From Socialist Voice, November 2006

Dempsey dances (again) to Shell’s tune

Noel Dempsey’s recent refusal to allow another public inquiry into the exploitation of the Corrib Basin fossil fuel reserves presents us once again with the unedifying spectacle of an Irish ministerial marionette dancing to the tune of his Shell puppet-masters.
    Dempsey’s arrogant assertion that there is “nothing new” in the proposal of the Shell to Sea campaigners is disingenuous and gives us to understand that all options have been fully considered, when clearly this is light years from being the case.
    His posture demonstrates once again his blatant disregard for the health and safety concerns of Erris residents and a contempt for democratic procedures that should worry all citizens.
    Briefly, Rossport residents argue that their health and lives are being placed at risk by the running of six miles of piping carrying toxic and corrosive gas close to where they live, from the Corrib Basin to an inland processing terminal at Béal an Átha Bhuí.
    Independent expert analysis of a highly technical and scientifically competent nature fully justifies their fears. This analysis, by the American company Accufacts Inc.—which brought a wealth of expertise in the area of pipeline design to bear on the Rossport problem—also warns of the health risk to local residents inherent in the “cold venting” procedure, whereby untreated toxic materials extracted from the raw gas at the processing terminal are to be released into the air. High levels of leukaemia and respiratory complaints accompany this procedure.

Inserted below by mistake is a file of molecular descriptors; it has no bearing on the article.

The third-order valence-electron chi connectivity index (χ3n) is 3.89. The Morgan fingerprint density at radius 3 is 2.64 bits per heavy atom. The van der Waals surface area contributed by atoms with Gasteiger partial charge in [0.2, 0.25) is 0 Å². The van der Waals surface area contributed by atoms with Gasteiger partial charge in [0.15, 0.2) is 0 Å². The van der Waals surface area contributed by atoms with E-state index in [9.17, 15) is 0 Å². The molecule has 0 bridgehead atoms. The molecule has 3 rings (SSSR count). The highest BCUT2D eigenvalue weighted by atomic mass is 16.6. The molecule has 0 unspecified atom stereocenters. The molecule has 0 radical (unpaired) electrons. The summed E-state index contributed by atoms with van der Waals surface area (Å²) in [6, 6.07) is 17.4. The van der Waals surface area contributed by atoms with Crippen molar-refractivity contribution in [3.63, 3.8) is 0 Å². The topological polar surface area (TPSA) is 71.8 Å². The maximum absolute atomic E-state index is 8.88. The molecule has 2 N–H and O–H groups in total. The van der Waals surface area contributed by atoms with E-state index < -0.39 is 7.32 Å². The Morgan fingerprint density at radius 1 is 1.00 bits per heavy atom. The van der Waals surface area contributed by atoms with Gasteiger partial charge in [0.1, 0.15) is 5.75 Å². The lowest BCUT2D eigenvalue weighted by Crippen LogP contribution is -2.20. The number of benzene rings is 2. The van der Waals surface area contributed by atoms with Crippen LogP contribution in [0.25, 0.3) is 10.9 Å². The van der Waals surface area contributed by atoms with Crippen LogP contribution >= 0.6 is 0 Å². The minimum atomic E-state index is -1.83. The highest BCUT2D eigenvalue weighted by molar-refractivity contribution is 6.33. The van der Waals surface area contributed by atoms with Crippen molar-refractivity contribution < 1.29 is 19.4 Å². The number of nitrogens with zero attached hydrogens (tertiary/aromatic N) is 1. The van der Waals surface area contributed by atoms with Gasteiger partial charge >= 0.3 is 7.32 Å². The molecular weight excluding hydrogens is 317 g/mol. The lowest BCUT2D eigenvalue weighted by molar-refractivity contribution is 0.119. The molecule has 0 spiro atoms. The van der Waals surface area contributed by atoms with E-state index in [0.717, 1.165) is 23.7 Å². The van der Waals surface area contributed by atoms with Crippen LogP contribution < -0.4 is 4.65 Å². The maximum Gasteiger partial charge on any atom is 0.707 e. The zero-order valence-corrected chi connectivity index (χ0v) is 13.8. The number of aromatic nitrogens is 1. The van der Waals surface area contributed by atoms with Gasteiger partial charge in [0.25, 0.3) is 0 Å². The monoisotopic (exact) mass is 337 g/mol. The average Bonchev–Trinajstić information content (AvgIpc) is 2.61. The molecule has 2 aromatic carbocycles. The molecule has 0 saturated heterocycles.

The only option that would satisfy these legitimate concerns of the Erris residents is the offshore processing of Corrib Basin gas—an option that Shell spokespersons are at pains to rubbish, without giving a single convincing reason other than that it would be “uneconomic.”
    What does “uneconomic” mean for the Corrib Basin oil cowboys? The market value (December 2005) of the Corrib and surrounding fields for Shell and its partners is in excess of €50.4 billion. With a fossil fuel shortfall in the coming years, this value is certain to increase appreciably.
    The managing director of EEI in Ireland, Andy Pyle, holds that processing the gas on a shallow-water platform is not economically viable, estimating its cost at €360 million. In other words, out of the megaprofits it will make from the Corrib Basin reserves Shell is unwilling to concede the microchunk needed to guarantee the well-being of the local population. Should we be surprised, though? According to The Other Shell Report, 2004, Shell’s commitment to human rights and development is “paper thin.”
    “Shell continues to hold on to an industrial infrastructure that is hazardous to people and the environment, to operate ageing oil refineries that emit carcinogenic chemicals and other harmful toxins into neighbourhoods, to neglect contamination that poisons the environment and damages human health, to endanger the survival of species and negotiate with local governments for substantial environment controls.”
    Is the fear that the general public may become aware of these facts the real reason why Noel Dempsey is at such pains to stifle public debate on the Shell to Sea issue?
    (The Accufacts analysis and the whole background of the Shell to Sea dispute are available in The Great Corrib Gas Controversy, a publication of the Centre for Public Enquiry—mandatory reading for all who would be fully informed about this question.)
[TMS]

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